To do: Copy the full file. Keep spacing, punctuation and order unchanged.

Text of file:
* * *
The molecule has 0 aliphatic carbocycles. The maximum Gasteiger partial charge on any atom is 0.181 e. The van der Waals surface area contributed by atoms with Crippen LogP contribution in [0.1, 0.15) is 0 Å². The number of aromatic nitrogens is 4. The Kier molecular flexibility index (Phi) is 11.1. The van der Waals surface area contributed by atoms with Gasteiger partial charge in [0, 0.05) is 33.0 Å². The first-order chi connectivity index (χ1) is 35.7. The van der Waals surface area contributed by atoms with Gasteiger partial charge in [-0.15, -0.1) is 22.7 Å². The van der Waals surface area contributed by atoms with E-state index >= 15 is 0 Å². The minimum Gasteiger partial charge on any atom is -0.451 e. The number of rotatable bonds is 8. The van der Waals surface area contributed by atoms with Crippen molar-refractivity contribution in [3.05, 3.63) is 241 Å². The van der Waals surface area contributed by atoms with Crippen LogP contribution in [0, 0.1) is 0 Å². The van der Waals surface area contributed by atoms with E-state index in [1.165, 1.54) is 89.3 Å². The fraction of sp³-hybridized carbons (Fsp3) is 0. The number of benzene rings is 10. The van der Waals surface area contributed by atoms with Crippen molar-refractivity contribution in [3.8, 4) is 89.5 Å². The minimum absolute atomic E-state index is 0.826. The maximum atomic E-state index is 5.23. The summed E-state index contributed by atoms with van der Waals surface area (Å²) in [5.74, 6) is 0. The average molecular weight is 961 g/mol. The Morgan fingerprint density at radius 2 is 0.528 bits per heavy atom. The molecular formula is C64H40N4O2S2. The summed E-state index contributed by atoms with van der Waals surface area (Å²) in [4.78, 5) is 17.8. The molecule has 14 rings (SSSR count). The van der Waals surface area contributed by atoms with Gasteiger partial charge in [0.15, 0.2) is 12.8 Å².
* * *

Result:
The molecule has 0 aliphatic carbocycles. The maximum Gasteiger partial charge on any atom is 0.181 e. The van der Waals surface area contributed by atoms with Crippen LogP contribution in [0.1, 0.15) is 0 Å². The number of aromatic nitrogens is 4. The Kier molecular flexibility index (Phi) is 11.1. The van der Waals surface area contributed by atoms with Gasteiger partial charge in [0, 0.05) is 33.0 Å². The first-order chi connectivity index (χ1) is 35.7. The van der Waals surface area contributed by atoms with Gasteiger partial charge in [-0.15, -0.1) is 22.7 Å². The van der Waals surface area contributed by atoms with E-state index >= 15 is 0 Å². The minimum Gasteiger partial charge on any atom is -0.451 e. The number of rotatable bonds is 8. The van der Waals surface area contributed by atoms with Crippen molar-refractivity contribution in [3.05, 3.63) is 241 Å². The van der Waals surface area contributed by atoms with Crippen LogP contribution in [0, 0.1) is 0 Å². The van der Waals surface area contributed by atoms with E-state index in [1.165, 1.54) is 89.3 Å². The fraction of sp³-hybridized carbons (Fsp3) is 0. The number of benzene rings is 10. The van der Waals surface area contributed by atoms with Crippen molar-refractivity contribution in [3.8, 4) is 89.5 Å². The minimum absolute atomic E-state index is 0.826. The maximum atomic E-state index is 5.23. The summed E-state index contributed by atoms with van der Waals surface area (Å²) in [5.74, 6) is 0. The average molecular weight is 961 g/mol. The Morgan fingerprint density at radius 2 is 0.528 bits per heavy atom. The molecular formula is C64H40N4O2S2. The summed E-state index contributed by atoms with van der Waals surface area (Å²) in [4.78, 5) is 17.8. The molecule has 14 rings (SSSR count). The van der Waals surface area contributed by atoms with Gasteiger partial charge in [0.15, 0.2) is 12.8 Å².